Karen Tumulty got a lengthy, one-on-one interview with President Obama this week. They spent most of their time discussing health care--a topic, clearly, they both know well.

Not necessarily, Obama replied:

It's still going to be a decision that the family has to make. I guess--this is my point, I think that there's this perception that you either have rationing that is very stringent and sort of makes you wait for months before you can get your cancer treated or you can never get your knee replaced, right, all the horror stories you hear from the British model or the Canadian system that people who are opposed to reform always trot out. Or, alternatively, you just have this bloated system in which we don't even try to make it rational, we just sort of live with what we have. And what I'm trying to suggest is, is that there's this huge space in between where we could make the system much more efficient, much more cost-effective, make people much healthier, and still not have to resort to some of the rationing that people are fearful of. But that--it does require changes in how we approach things.

Let's just take one example, and that is testing. It turns out that we pay 10 times what Japan pays, for example, for CAT scans and MRIs. Well, why is that? And it turns out, by the way, that we are having those tests five, six, eight times as often as folks in other countries who have just as good outcomes.

Now, some of that may have to do with reimbursement models. There may be differences that have to do with the approach that hospitals here take in recovering costs for expensive equipment. There are a whole range of reasons why that might be true, but the point is, is that it's not like people out there are--would automatically be prevented from getting CAT scans if we just tried to think when is a CAT scan or an MRI working and appropriate in improving care and when it's not.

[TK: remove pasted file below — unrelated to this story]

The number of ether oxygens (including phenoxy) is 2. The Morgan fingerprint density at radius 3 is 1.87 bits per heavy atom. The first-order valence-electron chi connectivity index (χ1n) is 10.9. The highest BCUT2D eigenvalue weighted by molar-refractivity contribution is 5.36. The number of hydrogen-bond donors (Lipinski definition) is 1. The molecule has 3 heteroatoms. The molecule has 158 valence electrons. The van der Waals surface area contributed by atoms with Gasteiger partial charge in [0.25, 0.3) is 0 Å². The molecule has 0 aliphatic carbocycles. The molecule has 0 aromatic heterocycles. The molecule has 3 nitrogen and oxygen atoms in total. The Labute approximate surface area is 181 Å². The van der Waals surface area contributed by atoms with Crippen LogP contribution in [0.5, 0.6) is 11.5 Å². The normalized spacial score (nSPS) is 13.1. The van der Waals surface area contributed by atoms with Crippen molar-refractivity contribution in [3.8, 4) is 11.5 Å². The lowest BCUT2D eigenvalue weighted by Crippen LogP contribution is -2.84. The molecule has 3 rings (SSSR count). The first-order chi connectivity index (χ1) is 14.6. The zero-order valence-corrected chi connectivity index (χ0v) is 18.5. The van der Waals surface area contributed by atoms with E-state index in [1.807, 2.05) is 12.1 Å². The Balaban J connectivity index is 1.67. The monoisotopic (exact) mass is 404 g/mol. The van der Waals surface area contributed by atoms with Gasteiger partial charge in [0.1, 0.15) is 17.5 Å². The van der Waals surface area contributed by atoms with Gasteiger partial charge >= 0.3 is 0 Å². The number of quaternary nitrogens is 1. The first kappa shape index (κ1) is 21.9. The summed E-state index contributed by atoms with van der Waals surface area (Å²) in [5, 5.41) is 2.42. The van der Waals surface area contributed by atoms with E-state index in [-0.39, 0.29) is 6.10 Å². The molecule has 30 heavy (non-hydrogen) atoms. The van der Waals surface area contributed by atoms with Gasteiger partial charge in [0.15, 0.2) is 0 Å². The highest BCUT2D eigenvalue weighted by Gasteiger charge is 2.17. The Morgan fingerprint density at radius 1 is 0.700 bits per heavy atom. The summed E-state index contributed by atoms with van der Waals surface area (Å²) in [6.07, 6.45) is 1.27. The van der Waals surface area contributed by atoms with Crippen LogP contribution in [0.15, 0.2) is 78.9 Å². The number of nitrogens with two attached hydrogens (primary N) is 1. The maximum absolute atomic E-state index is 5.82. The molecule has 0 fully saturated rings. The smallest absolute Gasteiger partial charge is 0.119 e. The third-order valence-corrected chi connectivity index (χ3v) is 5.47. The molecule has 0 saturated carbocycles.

And what we've said is that if doctors and patients had that information, and you start changing some of these delivery systems, you will see significant changes in the cost of health care and you will see improved outcomes and improved convenience, because if people are going through a battery of tests when one test would be sufficient, every time they're going to the doctor, that's gas, babysitting, sitting around for two hours, a day off work. We're not even factoring in those costs.

The one benefit of having a health care system full of waste is that you can get rid of a lot of that waste without missing it. We spend around 16 percent of our GDP on health care, the British spend around 8. That's an enormous gap.

You could argue that the approach Obama outlines above is a soft one--that merely putting information in the hands of doctors and patients isn't likely to change behavior all that much. But when we're spending as much as we are, and that spending is going up as fast as is, you don't have to change behavior all that much to generate serious financial savings--enough, surely, to pay for making sure everybody has quality insurance.

And that brings me to the other exchange I noticed. Given Obama's repeated pledge not to sign a bill that doesn't control costs, it's reasonable to wonder whether that's more of a priority than expanding coverage. But in the course of discussing a requirement that everybody get insurance, Obama went out of his way to say this:

I in no way want to suggest that cost is more important than coverage. My point has been that those two things go hand in hand. If we can't control costs, then we simply can't afford to expand coverage the way we need to. In turn, if we can expand coverage, that actually gives us some leverage with insurers or pharmaceutical industry or others to do more to help make the health care system more cost-effective.

One more thing. Obama in the interview states that he "basically changed his mind" on the question of whether to require that all people get insurance, a position he (basically) rejected duirng the campaign. He's hinted as much before, but this is a stronger, more explicit statement than I recall.

In any event, Tumulty's interview is worth reading in full. And props to her for conducting a substantive interview, one that shed light on both how Obama thinks about health care and what his policies would actually mean for average Americans. If only all media interviews with the president were this way...

--Jonathan Cohn